Angle iron is a type of steel that has been shaped into an L-shaped cross-section with two equal legs. It is commonly used in construction, manufacturing, and other industries for its strength and durability. In this article, we will explore the definition, meaning, and origin of angle iron, as well as its associations, synonyms, and antonyms.
Angle iron is a type of structural steel that is shaped like an L. It is made by bending a piece of steel at a 90-degree angle, with two equal legs. The thickness and length of the legs can vary depending on the intended use of the angle iron. It is commonly used in construction, manufacturing, and other industries for its strength and durability.
The origin of angle iron can be traced back to the early 19th century, when it was first used in the construction of bridges and other structures. It was originally made by blacksmiths who would forge the steel into the desired shape. Today, angle iron is mass-produced using modern manufacturing techniques, making it more affordable and widely available.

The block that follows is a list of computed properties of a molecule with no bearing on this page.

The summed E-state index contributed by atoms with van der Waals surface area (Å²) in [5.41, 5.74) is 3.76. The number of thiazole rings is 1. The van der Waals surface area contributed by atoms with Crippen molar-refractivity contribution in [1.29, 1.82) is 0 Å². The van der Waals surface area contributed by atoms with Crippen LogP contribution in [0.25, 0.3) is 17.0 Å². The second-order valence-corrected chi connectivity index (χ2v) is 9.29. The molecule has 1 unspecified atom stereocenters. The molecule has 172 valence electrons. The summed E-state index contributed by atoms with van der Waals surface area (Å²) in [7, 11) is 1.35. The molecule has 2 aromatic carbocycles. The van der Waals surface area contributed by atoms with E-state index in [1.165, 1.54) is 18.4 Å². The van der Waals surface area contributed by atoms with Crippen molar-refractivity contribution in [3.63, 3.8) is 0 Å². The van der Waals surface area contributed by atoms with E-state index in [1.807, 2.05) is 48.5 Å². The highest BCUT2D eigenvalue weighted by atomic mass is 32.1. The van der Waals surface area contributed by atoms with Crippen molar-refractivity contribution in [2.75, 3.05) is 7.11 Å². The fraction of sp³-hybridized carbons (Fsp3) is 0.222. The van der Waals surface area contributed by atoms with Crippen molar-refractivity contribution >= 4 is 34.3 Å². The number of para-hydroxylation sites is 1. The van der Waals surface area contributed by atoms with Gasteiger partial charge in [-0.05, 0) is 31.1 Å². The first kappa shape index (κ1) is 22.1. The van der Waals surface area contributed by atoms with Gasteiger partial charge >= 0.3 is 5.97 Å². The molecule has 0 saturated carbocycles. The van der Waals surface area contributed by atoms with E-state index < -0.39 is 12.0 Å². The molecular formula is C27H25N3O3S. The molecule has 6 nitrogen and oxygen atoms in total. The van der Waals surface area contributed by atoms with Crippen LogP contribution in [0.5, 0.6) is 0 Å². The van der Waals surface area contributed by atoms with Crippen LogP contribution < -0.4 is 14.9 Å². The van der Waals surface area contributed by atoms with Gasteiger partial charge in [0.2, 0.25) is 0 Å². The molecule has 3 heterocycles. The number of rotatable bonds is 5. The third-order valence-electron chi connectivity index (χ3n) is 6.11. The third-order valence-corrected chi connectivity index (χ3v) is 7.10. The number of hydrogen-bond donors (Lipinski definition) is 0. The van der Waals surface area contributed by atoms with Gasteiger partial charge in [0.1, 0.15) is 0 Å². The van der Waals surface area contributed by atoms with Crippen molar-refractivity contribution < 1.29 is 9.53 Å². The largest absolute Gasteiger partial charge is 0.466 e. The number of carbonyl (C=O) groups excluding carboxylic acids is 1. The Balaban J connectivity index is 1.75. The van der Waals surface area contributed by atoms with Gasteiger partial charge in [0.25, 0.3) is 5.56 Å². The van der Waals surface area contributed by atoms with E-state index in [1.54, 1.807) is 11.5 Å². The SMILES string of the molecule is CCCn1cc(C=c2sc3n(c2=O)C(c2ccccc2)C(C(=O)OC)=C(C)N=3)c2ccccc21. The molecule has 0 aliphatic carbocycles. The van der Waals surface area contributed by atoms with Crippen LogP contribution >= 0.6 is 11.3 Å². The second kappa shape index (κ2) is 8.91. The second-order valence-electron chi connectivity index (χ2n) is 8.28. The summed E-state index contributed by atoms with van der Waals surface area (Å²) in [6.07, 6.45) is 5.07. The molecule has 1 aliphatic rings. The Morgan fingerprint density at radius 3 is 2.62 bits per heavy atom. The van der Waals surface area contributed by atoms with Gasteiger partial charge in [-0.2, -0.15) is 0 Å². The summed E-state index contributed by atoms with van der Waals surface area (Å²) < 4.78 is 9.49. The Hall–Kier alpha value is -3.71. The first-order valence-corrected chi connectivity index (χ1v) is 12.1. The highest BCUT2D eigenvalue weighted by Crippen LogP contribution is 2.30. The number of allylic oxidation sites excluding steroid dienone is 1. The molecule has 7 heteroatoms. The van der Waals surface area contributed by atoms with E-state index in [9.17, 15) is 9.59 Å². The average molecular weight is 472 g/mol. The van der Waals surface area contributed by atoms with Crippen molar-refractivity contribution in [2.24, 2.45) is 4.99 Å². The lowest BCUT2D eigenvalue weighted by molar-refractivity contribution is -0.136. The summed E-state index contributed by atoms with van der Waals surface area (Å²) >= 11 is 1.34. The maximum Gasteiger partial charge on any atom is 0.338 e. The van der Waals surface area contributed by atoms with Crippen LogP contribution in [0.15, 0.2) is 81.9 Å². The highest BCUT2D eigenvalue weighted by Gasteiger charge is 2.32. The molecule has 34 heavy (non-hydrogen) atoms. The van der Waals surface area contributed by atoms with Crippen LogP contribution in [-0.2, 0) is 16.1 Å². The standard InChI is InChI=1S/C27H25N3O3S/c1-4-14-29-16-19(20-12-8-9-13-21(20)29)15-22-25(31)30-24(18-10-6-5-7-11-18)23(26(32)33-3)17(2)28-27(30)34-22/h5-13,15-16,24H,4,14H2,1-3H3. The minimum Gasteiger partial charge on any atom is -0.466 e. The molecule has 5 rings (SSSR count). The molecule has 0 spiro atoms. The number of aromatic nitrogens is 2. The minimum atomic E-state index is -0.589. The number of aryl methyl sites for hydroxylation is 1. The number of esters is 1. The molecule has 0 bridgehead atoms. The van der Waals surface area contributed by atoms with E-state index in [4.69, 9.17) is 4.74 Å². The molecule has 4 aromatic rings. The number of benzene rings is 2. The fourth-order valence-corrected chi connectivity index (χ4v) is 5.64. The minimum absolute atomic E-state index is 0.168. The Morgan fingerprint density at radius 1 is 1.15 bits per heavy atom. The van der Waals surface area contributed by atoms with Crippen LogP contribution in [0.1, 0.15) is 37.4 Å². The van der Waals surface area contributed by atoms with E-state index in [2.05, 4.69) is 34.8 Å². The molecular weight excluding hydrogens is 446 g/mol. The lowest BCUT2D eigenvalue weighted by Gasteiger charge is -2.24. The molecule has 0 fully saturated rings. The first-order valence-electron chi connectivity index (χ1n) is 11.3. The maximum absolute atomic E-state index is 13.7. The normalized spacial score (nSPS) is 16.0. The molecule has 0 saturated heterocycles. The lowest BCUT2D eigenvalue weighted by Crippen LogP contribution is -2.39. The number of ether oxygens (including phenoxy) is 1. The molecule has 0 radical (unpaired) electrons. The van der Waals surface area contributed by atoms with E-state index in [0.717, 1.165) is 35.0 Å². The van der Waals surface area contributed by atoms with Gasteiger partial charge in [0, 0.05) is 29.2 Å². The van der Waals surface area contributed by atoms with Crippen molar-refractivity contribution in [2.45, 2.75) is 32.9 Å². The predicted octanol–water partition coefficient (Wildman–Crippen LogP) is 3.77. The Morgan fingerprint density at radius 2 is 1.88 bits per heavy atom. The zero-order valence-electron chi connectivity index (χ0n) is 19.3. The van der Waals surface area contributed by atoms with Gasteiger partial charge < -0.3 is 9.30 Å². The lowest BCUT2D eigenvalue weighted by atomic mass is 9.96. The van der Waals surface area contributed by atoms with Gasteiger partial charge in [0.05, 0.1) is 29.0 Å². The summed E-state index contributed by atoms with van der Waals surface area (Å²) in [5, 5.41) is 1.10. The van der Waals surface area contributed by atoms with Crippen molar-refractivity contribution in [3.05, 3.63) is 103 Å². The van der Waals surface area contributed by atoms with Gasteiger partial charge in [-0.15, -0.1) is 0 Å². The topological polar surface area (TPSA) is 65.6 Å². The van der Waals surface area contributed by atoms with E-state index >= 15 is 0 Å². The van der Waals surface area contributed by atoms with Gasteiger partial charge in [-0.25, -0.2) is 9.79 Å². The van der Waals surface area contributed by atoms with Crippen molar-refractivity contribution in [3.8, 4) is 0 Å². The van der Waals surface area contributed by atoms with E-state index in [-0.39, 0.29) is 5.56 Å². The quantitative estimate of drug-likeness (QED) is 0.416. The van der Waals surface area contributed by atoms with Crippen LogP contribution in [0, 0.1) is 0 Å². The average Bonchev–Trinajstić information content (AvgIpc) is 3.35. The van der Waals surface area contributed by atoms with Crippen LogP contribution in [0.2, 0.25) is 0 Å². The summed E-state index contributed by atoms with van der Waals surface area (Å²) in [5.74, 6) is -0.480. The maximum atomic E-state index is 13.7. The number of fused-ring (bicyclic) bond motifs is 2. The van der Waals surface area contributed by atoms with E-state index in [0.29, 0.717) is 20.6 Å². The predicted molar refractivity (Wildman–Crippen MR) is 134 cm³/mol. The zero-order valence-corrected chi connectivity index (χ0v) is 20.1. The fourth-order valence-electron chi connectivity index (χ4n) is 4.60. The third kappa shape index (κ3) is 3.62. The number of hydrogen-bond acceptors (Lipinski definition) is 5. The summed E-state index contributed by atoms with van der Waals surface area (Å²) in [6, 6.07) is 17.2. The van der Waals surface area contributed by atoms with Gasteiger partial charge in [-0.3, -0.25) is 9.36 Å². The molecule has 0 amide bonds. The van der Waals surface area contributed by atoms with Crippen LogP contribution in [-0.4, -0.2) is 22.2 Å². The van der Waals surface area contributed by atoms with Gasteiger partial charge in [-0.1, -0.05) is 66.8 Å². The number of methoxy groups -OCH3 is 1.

Meaning in different dictionaries
The meaning of angle iron is consistent across different dictionaries. It is defined as a type of steel that is shaped like an L, with two equal legs. It is commonly used in construction, manufacturing, and other industries for its strength and durability.
Angle iron is associated with strength, durability, and reliability. It is commonly used in construction, manufacturing, and other industries where these qualities are important. It is also associated with versatility, as it can be used in a variety of applications.
Synonyms for angle iron include L-shaped steel, corner iron, and angle bar. These terms are all used to refer to the same type of steel that is shaped like an L, with two equal legs.
There are no antonyms for angle iron, as it is a specific type of steel with a unique shape and properties.
The same root words
The root words of angle iron are “angle” and “iron.” Angle refers to the shape of the steel, which is L-shaped, while iron refers to the material from which it is made.
- The construction crew used angle iron to reinforce the steel beams.
- The manufacturer used angle iron to make the frames for their products.
- The blacksmith forged the angle iron by hand, using traditional techniques.
- The engineer specified the use of angle iron in the design of the bridge.
- The welder used angle iron to create a sturdy and reliable structure.